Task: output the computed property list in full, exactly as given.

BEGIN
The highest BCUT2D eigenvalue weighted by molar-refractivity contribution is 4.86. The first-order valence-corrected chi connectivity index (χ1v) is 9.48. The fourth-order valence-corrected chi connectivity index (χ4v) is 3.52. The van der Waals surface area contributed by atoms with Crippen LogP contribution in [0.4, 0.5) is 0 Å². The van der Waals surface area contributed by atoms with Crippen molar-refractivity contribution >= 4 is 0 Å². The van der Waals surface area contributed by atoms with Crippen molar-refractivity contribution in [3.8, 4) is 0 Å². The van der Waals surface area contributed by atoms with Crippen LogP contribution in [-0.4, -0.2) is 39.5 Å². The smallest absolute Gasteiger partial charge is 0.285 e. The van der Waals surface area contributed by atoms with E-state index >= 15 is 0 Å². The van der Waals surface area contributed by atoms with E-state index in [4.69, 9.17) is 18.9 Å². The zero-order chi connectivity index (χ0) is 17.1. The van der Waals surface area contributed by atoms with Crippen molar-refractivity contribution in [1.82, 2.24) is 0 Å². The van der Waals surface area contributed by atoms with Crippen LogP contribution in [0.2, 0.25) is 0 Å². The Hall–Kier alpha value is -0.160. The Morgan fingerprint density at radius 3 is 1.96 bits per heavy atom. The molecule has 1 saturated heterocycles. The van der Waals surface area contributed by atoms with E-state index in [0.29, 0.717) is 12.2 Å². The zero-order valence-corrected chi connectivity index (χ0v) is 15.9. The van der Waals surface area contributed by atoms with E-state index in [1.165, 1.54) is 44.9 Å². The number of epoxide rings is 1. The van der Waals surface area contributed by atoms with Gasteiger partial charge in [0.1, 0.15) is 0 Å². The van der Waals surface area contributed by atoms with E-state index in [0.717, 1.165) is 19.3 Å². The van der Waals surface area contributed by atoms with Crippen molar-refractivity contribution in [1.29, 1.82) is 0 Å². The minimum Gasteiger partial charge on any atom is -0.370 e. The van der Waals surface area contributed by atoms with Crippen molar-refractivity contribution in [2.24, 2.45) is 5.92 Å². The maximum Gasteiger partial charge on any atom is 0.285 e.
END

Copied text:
The highest BCUT2D eigenvalue weighted by molar-refractivity contribution is 4.86. The first-order valence-corrected chi connectivity index (χ1v) is 9.48. The fourth-order valence-corrected chi connectivity index (χ4v) is 3.52. The van der Waals surface area contributed by atoms with Crippen LogP contribution in [0.4, 0.5) is 0 Å². The van der Waals surface area contributed by atoms with Crippen molar-refractivity contribution >= 4 is 0 Å². The van der Waals surface area contributed by atoms with Crippen molar-refractivity contribution in [3.8, 4) is 0 Å². The van der Waals surface area contributed by atoms with Crippen LogP contribution in [-0.4, -0.2) is 39.5 Å². The smallest absolute Gasteiger partial charge is 0.285 e. The van der Waals surface area contributed by atoms with E-state index >= 15 is 0 Å². The van der Waals surface area contributed by atoms with E-state index in [4.69, 9.17) is 18.9 Å². The zero-order chi connectivity index (χ0) is 17.1. The van der Waals surface area contributed by atoms with Crippen molar-refractivity contribution in [1.82, 2.24) is 0 Å². The van der Waals surface area contributed by atoms with Crippen LogP contribution in [0.2, 0.25) is 0 Å². The Hall–Kier alpha value is -0.160. The Morgan fingerprint density at radius 3 is 1.96 bits per heavy atom. The molecule has 1 saturated heterocycles. The van der Waals surface area contributed by atoms with E-state index in [0.29, 0.717) is 12.2 Å². The zero-order valence-corrected chi connectivity index (χ0v) is 15.9. The van der Waals surface area contributed by atoms with E-state index in [1.165, 1.54) is 44.9 Å². The number of epoxide rings is 1. The van der Waals surface area contributed by atoms with Gasteiger partial charge in [0.1, 0.15) is 0 Å². The van der Waals surface area contributed by atoms with E-state index in [0.717, 1.165) is 19.3 Å². The van der Waals surface area contributed by atoms with Crippen molar-refractivity contribution in [1.29, 1.82) is 0 Å². The minimum Gasteiger partial charge on any atom is -0.370 e. The van der Waals surface area contributed by atoms with Crippen molar-refractivity contribution in [2.24, 2.45) is 5.92 Å². The maximum Gasteiger partial charge on any atom is 0.285 e.